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john917v 09-09-2009 09:55 AM

Trying to develop a stronger, more efficient punch.
Because of my job (bouncer) I have started working on improving my defense skills. I have started practicing boxing by myself at my gym. I've learned to keep my wrist as straight as possible, and close my striking hand tightly to avoid injury. What should I do to strengthen my punch? I've heard clap-pushups are good. While doing bench press, I already lower the weight slowly, then try to press the weight hard and fast.

Kane 09-09-2009 10:02 AM

Punching is all about velocity and the force you can apply at that velocity. You want to be somewhere in between the force of a heavy bench (very low velocity, high force) and the speed of light jab (high velocity, low force).

For max damage and wrist strength you should aim to make contact with the knuckles of the index and middle finger. And keep a tight fist. The tighter the better and believe it or not but a strong crushing grip will increase the damage of that fist.

For a bouncer a punch is important, but I would say that wrestling, judo, jiu jitsu is up there too. You don't necessarily have to punch someone hard, or punch at all, to subdue and/or fuck them up.

Look into some of the systema fighting by Vladimir Vasiliev. That guy can destroy you in ways you can't even imagine. Alot of it is close quarters, multiple attackers, attackers with weapons, and just about all the time you appear to be at a disadvantage against them. I have 2 of his dvd's and I've watched them about 12 times each! :biglaugh:

Pitysister 09-09-2009 10:16 AM

nick t uses alot of medicine ball throws with his mma guys...if you have the balls....and a wall...get to it :)

pimpsticky 09-10-2009 06:52 AM

Technique is crucial... also check out
Technique is more important than power. The punch should start at your foot and work it's way up your body, through your hips, core shoulder and eventually to the fist. It's a fluid movement that starts from a slight foot pivot and ends with your fist. You can generate a lot more punching power with your legs proper and hip/trunk rotation than you could ever achieve by increasing upper body strength. However, I'm not discounting the importance of upper body strength.

Get in front of a mirror and work on your punch in slow motion, with no power. Keep doing it until it's ingrained in your muscle memory and it becomes as natural as walking. Gradually increase your velocity, (notice I didn't say power). Don't focus on power... think about a golf swing. If you try to crush the ball, not only do you miss the sweet spot, but your using the wrong twitch muscles. You need to generate speed and the best way to do that is not to focus on power. Power will come with proper technique.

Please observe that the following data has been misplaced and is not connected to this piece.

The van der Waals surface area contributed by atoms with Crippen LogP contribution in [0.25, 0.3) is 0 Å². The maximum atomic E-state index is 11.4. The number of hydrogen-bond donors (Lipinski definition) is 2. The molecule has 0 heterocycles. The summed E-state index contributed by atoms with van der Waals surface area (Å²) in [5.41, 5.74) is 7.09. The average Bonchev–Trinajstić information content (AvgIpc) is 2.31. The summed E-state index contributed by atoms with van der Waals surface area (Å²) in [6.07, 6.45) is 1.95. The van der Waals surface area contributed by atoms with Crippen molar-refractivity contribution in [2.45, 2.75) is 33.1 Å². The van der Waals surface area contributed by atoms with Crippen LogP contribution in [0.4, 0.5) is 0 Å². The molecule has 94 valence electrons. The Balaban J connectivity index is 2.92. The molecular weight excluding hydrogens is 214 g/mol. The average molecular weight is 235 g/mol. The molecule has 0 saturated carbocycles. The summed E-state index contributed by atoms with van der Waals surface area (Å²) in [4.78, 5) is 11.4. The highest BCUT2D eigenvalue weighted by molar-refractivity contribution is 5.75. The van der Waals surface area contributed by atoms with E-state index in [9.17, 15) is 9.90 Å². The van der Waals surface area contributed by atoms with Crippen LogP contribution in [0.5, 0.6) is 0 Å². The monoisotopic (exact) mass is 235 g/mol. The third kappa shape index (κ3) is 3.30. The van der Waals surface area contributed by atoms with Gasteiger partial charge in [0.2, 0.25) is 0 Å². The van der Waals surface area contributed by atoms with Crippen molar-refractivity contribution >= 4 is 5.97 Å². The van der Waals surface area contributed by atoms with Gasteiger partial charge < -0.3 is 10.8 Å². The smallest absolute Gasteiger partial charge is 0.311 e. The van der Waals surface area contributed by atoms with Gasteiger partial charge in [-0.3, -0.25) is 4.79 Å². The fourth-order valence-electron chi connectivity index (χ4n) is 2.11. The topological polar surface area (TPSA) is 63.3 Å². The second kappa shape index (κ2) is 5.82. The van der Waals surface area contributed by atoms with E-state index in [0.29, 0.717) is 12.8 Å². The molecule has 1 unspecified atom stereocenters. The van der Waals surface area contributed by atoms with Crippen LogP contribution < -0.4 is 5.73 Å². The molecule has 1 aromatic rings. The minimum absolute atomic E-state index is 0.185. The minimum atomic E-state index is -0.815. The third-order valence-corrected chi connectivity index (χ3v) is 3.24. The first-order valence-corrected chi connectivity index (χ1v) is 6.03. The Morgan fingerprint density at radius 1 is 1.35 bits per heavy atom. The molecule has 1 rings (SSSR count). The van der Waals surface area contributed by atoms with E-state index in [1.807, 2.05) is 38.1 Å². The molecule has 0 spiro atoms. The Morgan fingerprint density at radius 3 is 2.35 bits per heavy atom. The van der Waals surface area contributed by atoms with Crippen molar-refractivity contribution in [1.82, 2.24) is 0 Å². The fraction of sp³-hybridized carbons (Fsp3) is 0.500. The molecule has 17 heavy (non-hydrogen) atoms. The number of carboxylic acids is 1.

Bass Rutten has some great videos on bar room and street fight techniques. Sure, he's a MMA master, but his street tactics are amazingly effective. Here's one:

pimpsticky 09-10-2009 05:57 PM

Also, learn:
Learn set ups and combos. Have you ever been hit in the face? If yes, then ask your self what went through your head. If no, then ask someone who has been hit in the face. When you get hit in the face, you may think a couple of things... but I bet the most common thought is "holy shit, that mother fuc%*# just hit me!" Well, that thought/reaction can take up to 1 second... which is just enough time to deliver the rest of your combo. Set up with a great jab then follow up with a well rehearsed combo and follow up until the threat is vanquished.

A few other tips:

If your a competent stiker, step on his lead foot to keep him from backing away... close the distance and knock him out

Observe: most pricks that start fights in bars are quite obvious to pick out of a crowd. Observe the crowd and keep an eye on anybody that's peacocking.

Back Up: you should be working on a buddy system. There should be a chain of bouncers. You watch Jim, Jim watches Bill, Bill watches Frank, Frank watches Mark and Mark watches you. This way if one bouncer gets in trouble, there's a circuit that will lead every bouncer to the source of the problem.

Get it outside. You have more control outside a crowd vs. inside a crowded bar.

Watch out for big belt buckles. Someone can pull their belt off and make a black jack out of it instantly.

Be cool to the guests and make friends. You'd be suprised how quickly they can come to your aid.

If you're whippin someones ass.... yell "I sad get off me... dude get off me." That way, if the cops come, the witnesses will attest to what they remember. And they'll remember you saying "get off me" and defending yourself... regardless of what really happened.

john917v 09-20-2009 05:54 PM

very true. Pimpsticky, there's only 1 doorman on duty at a given time. It's a nice club, but for me, preparation is imperative. I've done what you've told me, and I've seen good results already-thanks!

supermad 09-23-2009 07:22 AM

Resistance bands. Sounds dumb, I know. But as a former boxer I did it in my shadow boxing. Start slow and easy to ensure form, build up speed and time. If you can drop a quick 1-2-3 on the guy, he will be spitting a snot and blood mix on the floor and become very dosile.

ZeroPain 09-29-2009 07:11 AM

Might sound strange but Nolan Ryan and Roger Clemens used to have a barrel of rice and they would work there arms down into it to keep it strong. Could help?

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